I am Carlos. I sit under the red umbrella on top of the wooden tower painted white, searching the waves with my binoculars. The waves arrive in many shades of blue. When the light from the sun is just right and the water is clear, the color can be so beautiful it breaks your heart.

I also have a whistle, a baggy red bathing suit, a round hat, and a jeep for chasing the seagulls off the beach in the evening, when most of the people have gone home.

Yes, I am the one who was in the newspapers. When everyone was calling the helicopters, I was swimming into the big waves to pull out the people who should not have gone into the water. That day I pulled out six people. The mayor of Malibu Beach, he gave me a medal. He called me a hero, a man of courage, and then he talked for thirty minutes. I am not a hero. I am not a man of courage. I am simply not afraid.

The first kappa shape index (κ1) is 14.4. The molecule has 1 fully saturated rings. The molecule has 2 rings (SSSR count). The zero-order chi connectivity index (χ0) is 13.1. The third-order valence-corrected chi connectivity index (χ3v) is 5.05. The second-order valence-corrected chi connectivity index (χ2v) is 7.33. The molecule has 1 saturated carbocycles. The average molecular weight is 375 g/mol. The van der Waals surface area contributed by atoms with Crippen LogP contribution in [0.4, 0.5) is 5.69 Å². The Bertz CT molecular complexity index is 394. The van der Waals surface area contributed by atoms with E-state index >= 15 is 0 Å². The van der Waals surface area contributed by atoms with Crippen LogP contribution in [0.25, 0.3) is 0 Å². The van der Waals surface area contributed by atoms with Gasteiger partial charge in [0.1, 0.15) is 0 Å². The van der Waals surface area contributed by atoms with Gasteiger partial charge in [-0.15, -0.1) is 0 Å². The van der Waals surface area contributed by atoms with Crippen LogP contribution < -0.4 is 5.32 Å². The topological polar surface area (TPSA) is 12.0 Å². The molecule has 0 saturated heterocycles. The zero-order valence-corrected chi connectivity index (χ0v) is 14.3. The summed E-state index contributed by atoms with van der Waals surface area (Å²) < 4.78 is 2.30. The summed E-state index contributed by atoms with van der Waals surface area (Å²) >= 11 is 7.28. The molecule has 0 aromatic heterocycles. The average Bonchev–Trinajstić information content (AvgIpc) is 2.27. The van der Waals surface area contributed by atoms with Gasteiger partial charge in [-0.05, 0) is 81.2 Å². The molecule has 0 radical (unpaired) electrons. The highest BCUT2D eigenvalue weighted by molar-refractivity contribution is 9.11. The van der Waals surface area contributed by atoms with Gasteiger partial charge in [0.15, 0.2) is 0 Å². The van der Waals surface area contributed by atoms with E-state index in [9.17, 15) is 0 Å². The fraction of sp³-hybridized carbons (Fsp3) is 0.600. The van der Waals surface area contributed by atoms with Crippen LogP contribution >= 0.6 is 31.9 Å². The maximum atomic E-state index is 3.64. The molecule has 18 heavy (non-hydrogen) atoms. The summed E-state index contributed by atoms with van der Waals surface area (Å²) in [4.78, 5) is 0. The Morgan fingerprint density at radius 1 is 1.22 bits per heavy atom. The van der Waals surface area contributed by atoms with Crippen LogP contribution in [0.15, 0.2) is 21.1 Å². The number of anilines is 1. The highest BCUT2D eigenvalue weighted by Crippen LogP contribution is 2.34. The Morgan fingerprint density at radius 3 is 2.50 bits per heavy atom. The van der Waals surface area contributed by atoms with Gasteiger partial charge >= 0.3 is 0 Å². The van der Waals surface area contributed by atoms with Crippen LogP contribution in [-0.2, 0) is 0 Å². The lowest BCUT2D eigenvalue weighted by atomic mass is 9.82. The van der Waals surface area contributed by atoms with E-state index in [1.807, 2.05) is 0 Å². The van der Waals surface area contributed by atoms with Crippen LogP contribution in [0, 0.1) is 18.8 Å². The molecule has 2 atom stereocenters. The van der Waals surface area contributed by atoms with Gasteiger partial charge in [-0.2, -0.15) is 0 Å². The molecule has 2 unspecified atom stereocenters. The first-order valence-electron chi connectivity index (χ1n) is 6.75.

They are different things, no?


The Rewards of Getting Up at O’ Dark Thirty


I had to get out of bed at 5:00 am, dig out my gym gear in the dark so as not to wake Missus Fender Bunny, trudge down the long and steep driveway covered with a fresh 9 inches of snow under what I was certain was the hostile stare of a gang of juvenile mountain lions eager to prove their cat macho by taking down an old man for breakfast, dig the car out of the snow, scrape the ice off the windshield, and drive icy roads to get to the Y by 6:00 am. But the reward was recognizing, over the course of a few games, some of the guys who used to play ball with me back in the day and, once I walked out of the gym, taking in the glorious view of the Front Range, covered in snow under a bright blue early morning sky.

I didn’t have my camera with me, so I grabbed a picture I took in April a few years ago. It’s not of the entire front range, but it’ll give you an idea.


Just Right


I live in paradise, and in every single one of its moments the world is just right.  It it does not seem so, it’s only because I have temporarily lost the ability to recognize how right it is.  Or that I’m unwilling to let go of what used to be right and accept what is right now.